March 13, 2003
Congress may not have had Florence Ciret in mind when they began cracking down on terrorism. Ciret teaches beginning French to undergraduates. She's 5 feet 2 inches tall, with brown, shoulder-length hair. She lugs around a school bag and a violin, a hobby she's just taken up. And she's already spent years working on her PhD in French literature at Tulane. But none of that matters because she was born outside the United States.
If she forgets to inform the Immigration and Naturalization Services within 10 days after she moves to another apartment, she won't have to worry about working on her thesis. She could be deported. Permanently.
"It just seems all so unforgiving," said Ciret, a native of France. Unforgiving? Yes. But it's the new reality of the post-Sept. 11 world.
Ciret and about 1,300 fellow members of the international community at Tulane were updated on this new reality through a series of meetings held last month by the Center for International Students and Scholars.
Bill Lennon, the center's executive director, along with staff members Ronit Weingarden, Jason Keller, Whitney Glover and Orelia Banks are racing against the clock to comply with a new law that requires all colleges and universities to register foreign college visitors through the Student and Exchange Visitor Information System, an Internet-based database.
Immigration and Naturalization Services, the federal agency tasked with tracking foreign students in the United States, monitors the system. The law became mandatory Feb. 15, and all continuing students are required to be entered by Aug. 1. The new procedures stem from congressional concerns that one of the Sept. 11 terrorists was in the United States on a student visa. According to Lennon, though, the law will do little to safeguard America.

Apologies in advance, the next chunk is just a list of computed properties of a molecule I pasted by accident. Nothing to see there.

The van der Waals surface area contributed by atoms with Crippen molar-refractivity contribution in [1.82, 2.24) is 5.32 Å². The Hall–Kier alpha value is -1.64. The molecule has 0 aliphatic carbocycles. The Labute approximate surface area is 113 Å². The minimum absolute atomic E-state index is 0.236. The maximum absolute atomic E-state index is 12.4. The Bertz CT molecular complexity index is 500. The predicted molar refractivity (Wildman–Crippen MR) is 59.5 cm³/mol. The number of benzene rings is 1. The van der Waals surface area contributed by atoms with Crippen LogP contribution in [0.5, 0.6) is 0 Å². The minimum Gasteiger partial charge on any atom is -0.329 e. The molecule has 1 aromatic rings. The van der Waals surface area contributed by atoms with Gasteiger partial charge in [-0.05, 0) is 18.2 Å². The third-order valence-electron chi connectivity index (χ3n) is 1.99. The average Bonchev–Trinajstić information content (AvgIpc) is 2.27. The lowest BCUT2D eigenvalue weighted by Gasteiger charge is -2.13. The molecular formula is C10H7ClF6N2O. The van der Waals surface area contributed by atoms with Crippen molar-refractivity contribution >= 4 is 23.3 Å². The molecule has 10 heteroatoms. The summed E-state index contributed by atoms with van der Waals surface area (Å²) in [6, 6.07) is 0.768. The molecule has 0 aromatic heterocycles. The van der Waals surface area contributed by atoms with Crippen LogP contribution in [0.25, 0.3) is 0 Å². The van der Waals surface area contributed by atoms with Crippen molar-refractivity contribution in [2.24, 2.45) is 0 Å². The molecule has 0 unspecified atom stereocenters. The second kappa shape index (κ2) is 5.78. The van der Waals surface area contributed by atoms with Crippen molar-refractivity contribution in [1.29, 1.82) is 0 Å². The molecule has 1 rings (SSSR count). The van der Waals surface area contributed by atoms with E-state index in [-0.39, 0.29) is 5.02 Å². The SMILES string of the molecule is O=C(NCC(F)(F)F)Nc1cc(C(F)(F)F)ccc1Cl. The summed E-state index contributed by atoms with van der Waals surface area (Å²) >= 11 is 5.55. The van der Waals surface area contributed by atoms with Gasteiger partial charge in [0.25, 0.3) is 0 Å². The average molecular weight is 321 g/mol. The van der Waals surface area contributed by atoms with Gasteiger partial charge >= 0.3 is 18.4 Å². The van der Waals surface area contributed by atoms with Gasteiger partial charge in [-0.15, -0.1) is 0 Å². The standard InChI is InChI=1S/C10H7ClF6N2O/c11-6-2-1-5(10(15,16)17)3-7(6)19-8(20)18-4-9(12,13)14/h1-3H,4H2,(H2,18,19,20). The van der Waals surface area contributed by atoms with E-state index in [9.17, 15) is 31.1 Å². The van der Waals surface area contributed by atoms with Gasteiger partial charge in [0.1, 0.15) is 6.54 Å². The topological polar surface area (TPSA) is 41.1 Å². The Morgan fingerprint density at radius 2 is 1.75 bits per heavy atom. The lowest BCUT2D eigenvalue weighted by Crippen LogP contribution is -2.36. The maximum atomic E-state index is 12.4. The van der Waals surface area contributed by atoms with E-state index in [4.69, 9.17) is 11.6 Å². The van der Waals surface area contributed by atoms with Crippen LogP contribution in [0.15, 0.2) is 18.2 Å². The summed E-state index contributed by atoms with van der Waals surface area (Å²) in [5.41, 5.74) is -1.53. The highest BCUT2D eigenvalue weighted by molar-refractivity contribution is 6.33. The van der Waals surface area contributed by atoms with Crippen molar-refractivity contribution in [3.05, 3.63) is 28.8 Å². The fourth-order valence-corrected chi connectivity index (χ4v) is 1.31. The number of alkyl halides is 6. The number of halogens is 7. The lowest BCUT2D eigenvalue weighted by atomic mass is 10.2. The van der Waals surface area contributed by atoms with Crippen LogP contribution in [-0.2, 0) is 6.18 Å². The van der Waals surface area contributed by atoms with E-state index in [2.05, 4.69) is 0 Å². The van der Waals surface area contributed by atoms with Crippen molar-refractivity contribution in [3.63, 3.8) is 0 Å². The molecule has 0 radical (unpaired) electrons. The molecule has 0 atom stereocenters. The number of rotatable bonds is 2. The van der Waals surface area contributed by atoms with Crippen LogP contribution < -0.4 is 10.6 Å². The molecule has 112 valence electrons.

"SEVIS isn't going to do what it's supposed to do," he said. "Only 3 percent of international visitors are students. The other 97 percent--who are mostly tourists--are not being screened." Immigration officials will be able to use the database, which was already readily available, Lennon said. "We've always had it. INS never asked for it," he said. "Our building is sinking over files and info on students."
True, the files have always been there. Now, the questions are more personal, and the consequences more severe. There is zero tolerance. For example, a student can't drop below full time without prior approval. And the center must okay all internships. That's why Lennon and his colleagues held 16 information sessions for students in February, with a goal of having 50 by the summer. They're taking place at night and in the mornings, on weekends and weekdays, uptown and downtown, and at the primate center. Whatever it takes to get the word out.
"We're trying to make it convenient to attend a session," Lennon said. Jason Keller, the international center's assistant director, recently held a meeting in the Boggs Center, where 20 students listened to him stress the major points of the new system. There were few questions afterwards, mostly gloomy looks. "Somber group," he said. "They always are."
Already the Tulane international community has felt the effects of the new system and other new constraints. For instance, one graduate student went home after the winter break and has not been allowed to return. The student was studying chemical engineering. And that major was on the watch list, which means the government probably wants to know more about this person's background, he said.
There are other cases: A faculty member went home to get married in May and needed a new visa to re-enter. He wasn't allowed back into the United States until January, missing the courses he was scheduled to teach in the fall. Lennon expects these situations to become even more common.
"The penalty for a minor mistake is so drastic," Lennon said. "That's the toughest part." Those scenarios have prompted 23 departments on campus to request briefings on the program. This is just the beginning, Lennon said. "Every semester every single person is going to have to be reported."
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